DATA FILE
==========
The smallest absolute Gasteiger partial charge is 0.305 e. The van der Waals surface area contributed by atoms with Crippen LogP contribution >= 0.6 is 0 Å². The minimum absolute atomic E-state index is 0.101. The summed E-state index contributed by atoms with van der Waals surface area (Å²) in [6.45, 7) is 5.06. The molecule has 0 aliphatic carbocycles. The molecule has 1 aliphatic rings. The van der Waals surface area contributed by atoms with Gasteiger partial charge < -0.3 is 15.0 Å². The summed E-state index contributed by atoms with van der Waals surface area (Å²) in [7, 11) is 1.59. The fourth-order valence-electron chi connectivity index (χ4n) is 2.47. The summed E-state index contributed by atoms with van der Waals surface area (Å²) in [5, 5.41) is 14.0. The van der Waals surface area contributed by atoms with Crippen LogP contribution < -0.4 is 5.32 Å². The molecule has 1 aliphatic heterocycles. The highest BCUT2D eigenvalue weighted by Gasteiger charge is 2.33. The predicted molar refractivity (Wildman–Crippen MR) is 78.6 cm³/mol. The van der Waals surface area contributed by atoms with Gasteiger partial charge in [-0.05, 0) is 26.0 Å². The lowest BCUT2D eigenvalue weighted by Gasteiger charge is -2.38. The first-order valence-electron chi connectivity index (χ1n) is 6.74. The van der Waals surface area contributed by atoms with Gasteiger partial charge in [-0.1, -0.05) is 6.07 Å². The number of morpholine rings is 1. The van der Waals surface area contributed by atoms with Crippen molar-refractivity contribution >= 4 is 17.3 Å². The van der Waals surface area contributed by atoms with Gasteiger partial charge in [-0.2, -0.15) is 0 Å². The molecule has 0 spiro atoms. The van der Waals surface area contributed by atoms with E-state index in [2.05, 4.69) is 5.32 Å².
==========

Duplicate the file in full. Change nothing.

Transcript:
The smallest absolute Gasteiger partial charge is 0.305 e. The van der Waals surface area contributed by atoms with Crippen LogP contribution >= 0.6 is 0 Å². The minimum absolute atomic E-state index is 0.101. The summed E-state index contributed by atoms with van der Waals surface area (Å²) in [6.45, 7) is 5.06. The molecule has 0 aliphatic carbocycles. The molecule has 1 aliphatic rings. The van der Waals surface area contributed by atoms with Gasteiger partial charge < -0.3 is 15.0 Å². The summed E-state index contributed by atoms with van der Waals surface area (Å²) in [7, 11) is 1.59. The fourth-order valence-electron chi connectivity index (χ4n) is 2.47. The summed E-state index contributed by atoms with van der Waals surface area (Å²) in [5, 5.41) is 14.0. The van der Waals surface area contributed by atoms with Crippen LogP contribution < -0.4 is 5.32 Å². The molecule has 1 aliphatic heterocycles. The highest BCUT2D eigenvalue weighted by Gasteiger charge is 2.33. The predicted molar refractivity (Wildman–Crippen MR) is 78.6 cm³/mol. The van der Waals surface area contributed by atoms with Gasteiger partial charge in [-0.05, 0) is 26.0 Å². The lowest BCUT2D eigenvalue weighted by Gasteiger charge is -2.38. The first-order valence-electron chi connectivity index (χ1n) is 6.74. The van der Waals surface area contributed by atoms with Gasteiger partial charge in [-0.1, -0.05) is 6.07 Å². The number of morpholine rings is 1. The van der Waals surface area contributed by atoms with Crippen molar-refractivity contribution >= 4 is 17.3 Å². The van der Waals surface area contributed by atoms with Gasteiger partial charge in [-0.2, -0.15) is 0 Å². The molecule has 0 spiro atoms. The van der Waals surface area contributed by atoms with E-state index in [2.05, 4.69) is 5.32 Å².